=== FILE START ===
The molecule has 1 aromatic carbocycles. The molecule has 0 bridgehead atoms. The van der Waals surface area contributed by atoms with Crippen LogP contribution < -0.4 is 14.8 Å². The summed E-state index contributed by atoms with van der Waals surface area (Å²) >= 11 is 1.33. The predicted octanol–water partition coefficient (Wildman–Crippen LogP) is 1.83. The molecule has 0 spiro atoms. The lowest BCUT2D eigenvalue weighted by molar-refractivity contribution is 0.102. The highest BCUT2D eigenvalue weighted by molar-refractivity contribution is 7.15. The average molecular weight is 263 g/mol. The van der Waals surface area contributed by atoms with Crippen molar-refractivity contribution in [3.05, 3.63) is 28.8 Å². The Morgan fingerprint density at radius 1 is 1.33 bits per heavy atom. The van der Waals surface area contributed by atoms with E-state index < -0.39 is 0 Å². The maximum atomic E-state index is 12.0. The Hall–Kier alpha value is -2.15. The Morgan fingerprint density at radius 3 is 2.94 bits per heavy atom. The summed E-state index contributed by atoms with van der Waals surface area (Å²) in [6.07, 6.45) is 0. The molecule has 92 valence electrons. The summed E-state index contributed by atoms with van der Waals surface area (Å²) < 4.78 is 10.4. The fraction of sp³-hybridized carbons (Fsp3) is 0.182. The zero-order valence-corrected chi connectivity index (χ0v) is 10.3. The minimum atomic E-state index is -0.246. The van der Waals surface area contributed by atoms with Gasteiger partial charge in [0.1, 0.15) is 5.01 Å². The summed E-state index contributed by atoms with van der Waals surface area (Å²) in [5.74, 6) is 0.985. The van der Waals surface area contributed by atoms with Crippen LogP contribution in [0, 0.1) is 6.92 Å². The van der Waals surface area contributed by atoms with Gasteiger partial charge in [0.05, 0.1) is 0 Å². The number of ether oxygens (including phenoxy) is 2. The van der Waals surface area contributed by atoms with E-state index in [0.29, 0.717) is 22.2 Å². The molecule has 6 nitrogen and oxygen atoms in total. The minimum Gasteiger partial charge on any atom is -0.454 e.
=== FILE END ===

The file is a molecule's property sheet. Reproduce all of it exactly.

The molecule has 1 aromatic carbocycles. The molecule has 0 bridgehead atoms. The van der Waals surface area contributed by atoms with Crippen LogP contribution < -0.4 is 14.8 Å². The summed E-state index contributed by atoms with van der Waals surface area (Å²) >= 11 is 1.33. The predicted octanol–water partition coefficient (Wildman–Crippen LogP) is 1.83. The molecule has 0 spiro atoms. The lowest BCUT2D eigenvalue weighted by molar-refractivity contribution is 0.102. The highest BCUT2D eigenvalue weighted by molar-refractivity contribution is 7.15. The average molecular weight is 263 g/mol. The van der Waals surface area contributed by atoms with Crippen molar-refractivity contribution in [3.05, 3.63) is 28.8 Å². The Morgan fingerprint density at radius 1 is 1.33 bits per heavy atom. The van der Waals surface area contributed by atoms with E-state index < -0.39 is 0 Å². The maximum atomic E-state index is 12.0. The Hall–Kier alpha value is -2.15. The Morgan fingerprint density at radius 3 is 2.94 bits per heavy atom. The summed E-state index contributed by atoms with van der Waals surface area (Å²) in [6.07, 6.45) is 0. The molecule has 92 valence electrons. The summed E-state index contributed by atoms with van der Waals surface area (Å²) < 4.78 is 10.4. The fraction of sp³-hybridized carbons (Fsp3) is 0.182. The zero-order valence-corrected chi connectivity index (χ0v) is 10.3. The minimum atomic E-state index is -0.246. The van der Waals surface area contributed by atoms with Gasteiger partial charge in [0.1, 0.15) is 5.01 Å². The summed E-state index contributed by atoms with van der Waals surface area (Å²) in [5.74, 6) is 0.985. The van der Waals surface area contributed by atoms with Crippen LogP contribution in [0, 0.1) is 6.92 Å². The van der Waals surface area contributed by atoms with Gasteiger partial charge in [0.05, 0.1) is 0 Å². The number of ether oxygens (including phenoxy) is 2. The van der Waals surface area contributed by atoms with E-state index in [0.29, 0.717) is 22.2 Å². The molecule has 6 nitrogen and oxygen atoms in total. The minimum Gasteiger partial charge on any atom is -0.454 e.